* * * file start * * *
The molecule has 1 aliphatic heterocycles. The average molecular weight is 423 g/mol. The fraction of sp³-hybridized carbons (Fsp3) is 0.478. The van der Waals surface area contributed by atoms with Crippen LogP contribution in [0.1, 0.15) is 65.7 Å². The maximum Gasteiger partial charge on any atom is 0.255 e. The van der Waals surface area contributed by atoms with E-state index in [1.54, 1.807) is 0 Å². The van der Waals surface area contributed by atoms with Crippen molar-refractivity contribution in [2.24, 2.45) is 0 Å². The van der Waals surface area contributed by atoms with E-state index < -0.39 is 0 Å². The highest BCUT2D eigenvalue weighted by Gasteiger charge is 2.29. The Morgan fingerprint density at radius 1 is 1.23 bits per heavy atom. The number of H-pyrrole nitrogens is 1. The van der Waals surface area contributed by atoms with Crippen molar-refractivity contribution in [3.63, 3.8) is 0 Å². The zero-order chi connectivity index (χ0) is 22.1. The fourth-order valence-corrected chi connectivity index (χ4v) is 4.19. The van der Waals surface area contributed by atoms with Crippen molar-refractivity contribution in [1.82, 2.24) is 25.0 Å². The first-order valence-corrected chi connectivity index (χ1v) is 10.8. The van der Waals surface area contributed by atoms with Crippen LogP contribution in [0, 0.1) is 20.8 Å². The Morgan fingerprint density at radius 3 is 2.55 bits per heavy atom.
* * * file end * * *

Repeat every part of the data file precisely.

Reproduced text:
The molecule has 1 aliphatic heterocycles. The average molecular weight is 423 g/mol. The fraction of sp³-hybridized carbons (Fsp3) is 0.478. The van der Waals surface area contributed by atoms with Crippen LogP contribution in [0.1, 0.15) is 65.7 Å². The maximum Gasteiger partial charge on any atom is 0.255 e. The van der Waals surface area contributed by atoms with E-state index in [1.54, 1.807) is 0 Å². The van der Waals surface area contributed by atoms with Crippen molar-refractivity contribution in [2.24, 2.45) is 0 Å². The van der Waals surface area contributed by atoms with E-state index < -0.39 is 0 Å². The highest BCUT2D eigenvalue weighted by Gasteiger charge is 2.29. The Morgan fingerprint density at radius 1 is 1.23 bits per heavy atom. The number of H-pyrrole nitrogens is 1. The van der Waals surface area contributed by atoms with Crippen molar-refractivity contribution in [3.63, 3.8) is 0 Å². The zero-order chi connectivity index (χ0) is 22.1. The fourth-order valence-corrected chi connectivity index (χ4v) is 4.19. The van der Waals surface area contributed by atoms with Crippen molar-refractivity contribution in [1.82, 2.24) is 25.0 Å². The first-order valence-corrected chi connectivity index (χ1v) is 10.8. The van der Waals surface area contributed by atoms with Crippen LogP contribution in [0, 0.1) is 20.8 Å². The Morgan fingerprint density at radius 3 is 2.55 bits per heavy atom.